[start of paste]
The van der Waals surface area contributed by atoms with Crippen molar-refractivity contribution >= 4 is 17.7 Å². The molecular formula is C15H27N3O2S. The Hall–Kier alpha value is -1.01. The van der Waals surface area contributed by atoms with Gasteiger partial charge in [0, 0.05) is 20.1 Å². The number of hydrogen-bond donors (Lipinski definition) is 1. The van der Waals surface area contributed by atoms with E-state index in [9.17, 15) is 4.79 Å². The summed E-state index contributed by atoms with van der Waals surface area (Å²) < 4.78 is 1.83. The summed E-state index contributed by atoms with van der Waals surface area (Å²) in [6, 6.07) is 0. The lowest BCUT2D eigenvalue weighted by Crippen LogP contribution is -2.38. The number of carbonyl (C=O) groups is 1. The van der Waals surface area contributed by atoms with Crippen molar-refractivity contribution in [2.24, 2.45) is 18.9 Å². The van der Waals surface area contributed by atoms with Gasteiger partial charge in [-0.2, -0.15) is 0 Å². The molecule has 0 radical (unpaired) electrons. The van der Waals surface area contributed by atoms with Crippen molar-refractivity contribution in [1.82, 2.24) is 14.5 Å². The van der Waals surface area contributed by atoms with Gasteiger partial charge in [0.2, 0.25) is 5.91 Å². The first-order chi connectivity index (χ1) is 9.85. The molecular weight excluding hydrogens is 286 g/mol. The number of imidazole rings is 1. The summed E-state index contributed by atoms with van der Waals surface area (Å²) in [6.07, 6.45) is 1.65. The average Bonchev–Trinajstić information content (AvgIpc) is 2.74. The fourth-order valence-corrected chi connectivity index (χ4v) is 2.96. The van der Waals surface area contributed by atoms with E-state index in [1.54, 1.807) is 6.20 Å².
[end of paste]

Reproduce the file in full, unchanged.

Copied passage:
The van der Waals surface area contributed by atoms with Crippen molar-refractivity contribution >= 4 is 17.7 Å². The molecular formula is C15H27N3O2S. The Hall–Kier alpha value is -1.01. The van der Waals surface area contributed by atoms with Gasteiger partial charge in [0, 0.05) is 20.1 Å². The number of hydrogen-bond donors (Lipinski definition) is 1. The van der Waals surface area contributed by atoms with E-state index in [9.17, 15) is 4.79 Å². The summed E-state index contributed by atoms with van der Waals surface area (Å²) < 4.78 is 1.83. The summed E-state index contributed by atoms with van der Waals surface area (Å²) in [6, 6.07) is 0. The lowest BCUT2D eigenvalue weighted by Crippen LogP contribution is -2.38. The number of carbonyl (C=O) groups is 1. The van der Waals surface area contributed by atoms with Crippen molar-refractivity contribution in [2.24, 2.45) is 18.9 Å². The van der Waals surface area contributed by atoms with Gasteiger partial charge in [-0.2, -0.15) is 0 Å². The molecule has 0 radical (unpaired) electrons. The van der Waals surface area contributed by atoms with Crippen molar-refractivity contribution in [1.82, 2.24) is 14.5 Å². The van der Waals surface area contributed by atoms with Gasteiger partial charge in [0.2, 0.25) is 5.91 Å². The first-order chi connectivity index (χ1) is 9.85. The molecular weight excluding hydrogens is 286 g/mol. The number of imidazole rings is 1. The summed E-state index contributed by atoms with van der Waals surface area (Å²) in [6.07, 6.45) is 1.65. The average Bonchev–Trinajstić information content (AvgIpc) is 2.74. The fourth-order valence-corrected chi connectivity index (χ4v) is 2.96. The van der Waals surface area contributed by atoms with E-state index in [1.54, 1.807) is 6.20 Å².